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Special Education Law

Advocating for your child: 4 steps when IEPs are ignored

On Behalf of | Jun 4, 2024 | IEP |

An individualized education plan (IEP) caters to your child’s specific educational needs.

There are many times your child may need additional learning support. For example, if they have autism. An IEP better ensures that child receives the emotional, academic and behavioral support they need. Or they may have dyslexia and benefit from a reading intervention program and specialized academic instruction (SAI). Whichever the case, you want to see your child make meaningful progress throughout the school year, which is why following the IEP is critical.

When your child’s educators fail to follow the IEP, you should address these concerns as soon as possible. However, it can be a challenging process and you might not know where to start.

What steps can you take if educators fail to follow your child’s IEP?

It can be frustrating when the IEP designed specifically for your child’s needs is not implemented appropriately. There are steps you can take to enforce it. These may include:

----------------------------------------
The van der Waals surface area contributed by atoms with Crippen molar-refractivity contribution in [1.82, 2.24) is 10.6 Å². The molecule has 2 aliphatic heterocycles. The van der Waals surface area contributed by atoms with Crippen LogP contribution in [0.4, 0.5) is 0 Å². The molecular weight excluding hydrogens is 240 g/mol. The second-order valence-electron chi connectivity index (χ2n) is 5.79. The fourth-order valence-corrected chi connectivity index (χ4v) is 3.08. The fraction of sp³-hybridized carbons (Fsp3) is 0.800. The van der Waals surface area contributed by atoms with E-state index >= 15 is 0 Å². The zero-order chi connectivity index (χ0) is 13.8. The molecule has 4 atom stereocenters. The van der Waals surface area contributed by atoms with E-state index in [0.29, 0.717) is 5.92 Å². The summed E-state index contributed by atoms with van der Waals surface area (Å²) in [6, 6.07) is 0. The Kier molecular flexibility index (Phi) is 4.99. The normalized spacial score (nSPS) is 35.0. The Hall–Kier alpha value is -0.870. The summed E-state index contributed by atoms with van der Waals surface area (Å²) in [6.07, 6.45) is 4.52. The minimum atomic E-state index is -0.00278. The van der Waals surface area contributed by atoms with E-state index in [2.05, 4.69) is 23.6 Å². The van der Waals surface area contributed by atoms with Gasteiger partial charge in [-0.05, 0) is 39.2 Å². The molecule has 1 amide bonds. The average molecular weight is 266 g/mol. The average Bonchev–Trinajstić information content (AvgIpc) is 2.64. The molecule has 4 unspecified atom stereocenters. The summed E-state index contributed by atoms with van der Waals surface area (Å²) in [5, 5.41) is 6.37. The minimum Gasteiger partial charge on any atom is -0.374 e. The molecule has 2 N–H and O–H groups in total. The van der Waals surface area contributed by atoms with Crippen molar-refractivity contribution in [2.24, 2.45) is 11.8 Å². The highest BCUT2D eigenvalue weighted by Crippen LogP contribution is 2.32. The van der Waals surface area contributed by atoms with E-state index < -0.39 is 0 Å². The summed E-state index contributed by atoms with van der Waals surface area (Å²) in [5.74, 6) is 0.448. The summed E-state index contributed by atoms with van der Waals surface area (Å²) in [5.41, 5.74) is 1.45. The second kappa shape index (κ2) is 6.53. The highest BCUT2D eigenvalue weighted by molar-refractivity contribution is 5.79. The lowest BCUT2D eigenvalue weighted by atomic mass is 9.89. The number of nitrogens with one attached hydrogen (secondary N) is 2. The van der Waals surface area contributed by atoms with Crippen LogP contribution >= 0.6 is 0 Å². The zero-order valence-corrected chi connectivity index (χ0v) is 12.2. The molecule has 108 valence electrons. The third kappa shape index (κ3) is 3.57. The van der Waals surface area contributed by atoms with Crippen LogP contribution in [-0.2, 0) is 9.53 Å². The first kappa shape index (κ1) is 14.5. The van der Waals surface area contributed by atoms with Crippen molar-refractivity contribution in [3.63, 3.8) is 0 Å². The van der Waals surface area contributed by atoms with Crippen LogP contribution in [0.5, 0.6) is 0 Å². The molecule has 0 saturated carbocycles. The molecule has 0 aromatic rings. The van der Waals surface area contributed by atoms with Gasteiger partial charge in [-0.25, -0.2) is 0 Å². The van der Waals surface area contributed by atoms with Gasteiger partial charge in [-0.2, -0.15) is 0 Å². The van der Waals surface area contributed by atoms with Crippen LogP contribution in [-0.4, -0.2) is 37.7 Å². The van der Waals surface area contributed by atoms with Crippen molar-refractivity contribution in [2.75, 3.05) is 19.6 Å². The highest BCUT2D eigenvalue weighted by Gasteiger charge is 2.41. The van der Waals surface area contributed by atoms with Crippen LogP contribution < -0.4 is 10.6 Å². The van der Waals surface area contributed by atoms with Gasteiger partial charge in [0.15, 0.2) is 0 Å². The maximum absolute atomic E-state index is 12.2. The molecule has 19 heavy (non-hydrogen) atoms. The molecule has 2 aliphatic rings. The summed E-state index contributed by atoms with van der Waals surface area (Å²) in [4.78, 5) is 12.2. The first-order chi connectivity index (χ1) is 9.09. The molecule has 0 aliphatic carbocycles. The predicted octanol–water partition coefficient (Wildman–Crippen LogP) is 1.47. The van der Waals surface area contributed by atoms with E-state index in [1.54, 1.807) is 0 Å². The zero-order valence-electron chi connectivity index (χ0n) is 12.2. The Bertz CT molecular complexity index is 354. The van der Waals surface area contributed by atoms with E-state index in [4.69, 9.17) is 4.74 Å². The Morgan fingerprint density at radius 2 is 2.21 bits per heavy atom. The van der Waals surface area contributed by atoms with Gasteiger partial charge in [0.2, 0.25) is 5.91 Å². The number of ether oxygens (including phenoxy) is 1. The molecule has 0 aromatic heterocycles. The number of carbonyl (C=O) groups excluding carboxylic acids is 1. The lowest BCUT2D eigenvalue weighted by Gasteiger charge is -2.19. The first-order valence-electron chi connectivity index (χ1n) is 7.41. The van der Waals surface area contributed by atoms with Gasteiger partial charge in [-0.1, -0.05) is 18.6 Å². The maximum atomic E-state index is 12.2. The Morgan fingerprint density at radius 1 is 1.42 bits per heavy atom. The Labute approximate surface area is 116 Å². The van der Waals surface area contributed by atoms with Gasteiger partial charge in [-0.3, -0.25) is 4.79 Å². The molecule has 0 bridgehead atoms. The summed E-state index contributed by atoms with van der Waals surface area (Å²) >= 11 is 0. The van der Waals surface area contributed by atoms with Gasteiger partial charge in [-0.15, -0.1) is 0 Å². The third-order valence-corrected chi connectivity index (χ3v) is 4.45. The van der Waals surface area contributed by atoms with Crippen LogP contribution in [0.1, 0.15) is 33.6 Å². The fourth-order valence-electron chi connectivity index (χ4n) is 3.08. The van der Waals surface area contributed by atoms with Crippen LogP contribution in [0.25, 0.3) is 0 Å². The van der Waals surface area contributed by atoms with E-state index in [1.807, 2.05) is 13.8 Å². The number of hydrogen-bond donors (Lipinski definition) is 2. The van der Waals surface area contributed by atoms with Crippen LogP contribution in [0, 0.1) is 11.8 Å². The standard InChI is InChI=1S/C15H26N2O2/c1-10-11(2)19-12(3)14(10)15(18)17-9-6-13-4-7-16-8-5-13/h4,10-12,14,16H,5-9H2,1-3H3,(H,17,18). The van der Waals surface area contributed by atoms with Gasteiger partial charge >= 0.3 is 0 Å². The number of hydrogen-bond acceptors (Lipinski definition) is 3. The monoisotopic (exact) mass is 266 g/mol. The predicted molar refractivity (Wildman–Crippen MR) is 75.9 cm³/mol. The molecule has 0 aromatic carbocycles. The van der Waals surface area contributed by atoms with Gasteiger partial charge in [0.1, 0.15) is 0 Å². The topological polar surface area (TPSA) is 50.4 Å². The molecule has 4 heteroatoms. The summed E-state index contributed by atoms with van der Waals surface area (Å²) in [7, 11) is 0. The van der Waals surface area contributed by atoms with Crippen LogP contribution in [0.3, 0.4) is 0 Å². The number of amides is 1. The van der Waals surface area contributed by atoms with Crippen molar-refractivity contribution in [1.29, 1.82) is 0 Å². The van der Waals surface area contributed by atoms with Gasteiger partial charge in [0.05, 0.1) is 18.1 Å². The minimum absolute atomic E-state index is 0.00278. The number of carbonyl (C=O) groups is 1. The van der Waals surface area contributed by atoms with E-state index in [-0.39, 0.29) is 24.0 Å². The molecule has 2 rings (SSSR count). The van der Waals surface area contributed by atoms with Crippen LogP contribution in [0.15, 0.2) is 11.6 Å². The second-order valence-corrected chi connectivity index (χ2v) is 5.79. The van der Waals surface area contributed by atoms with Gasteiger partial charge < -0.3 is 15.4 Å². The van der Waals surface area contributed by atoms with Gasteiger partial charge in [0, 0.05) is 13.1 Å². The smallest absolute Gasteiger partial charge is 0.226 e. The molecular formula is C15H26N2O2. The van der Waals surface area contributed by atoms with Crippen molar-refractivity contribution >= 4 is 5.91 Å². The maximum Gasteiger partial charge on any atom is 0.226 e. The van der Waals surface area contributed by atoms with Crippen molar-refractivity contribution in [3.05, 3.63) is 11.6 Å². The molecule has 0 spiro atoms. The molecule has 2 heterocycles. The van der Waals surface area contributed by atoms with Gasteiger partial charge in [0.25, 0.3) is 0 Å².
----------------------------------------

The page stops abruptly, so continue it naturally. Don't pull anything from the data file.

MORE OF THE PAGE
1. Reach out to the teacher: First, you may want to have a conversation with the teacher who may be deviating from the plan. You might need to bring a copy of the IEP so you can both discuss the areas you feel are a problem.
  2. Include administration: You may also want to schedule a meeting with the school administrators. You can do this if you feel that the initial meeting with your child’s teacher is unproductive and the IEP is still not being followed. It might be a good idea to involve the administrators in finding a resolution.
  3. Gather the team: You may also need to meet with the entire IEP team so you can raise your concerns. They may have a plan that can help address the problem. They can also evaluate the existing plan and see if adjustments are necessary, and then you can schedule a follow up meeting to discuss how the new plan is working so far.
  4. Consider dispute resolution: If all else fails, you may pursue dispute resolution options. School districts typically want to resolve an IEP implementation dispute outside of a formal due process hearing. However, if a student is being denied a Free Appropriate Public Education (FAPE), parents may want to consider the filing of a due process complaint. This process includes the parties participating in mediation, which oftentimes leads to an appropriate resolution.

IEPs help students meet their educational goals and make meaningful progress. If it is not followed, you may want to seek advice from an attorney to help educators get back on track in seeing the IEP through.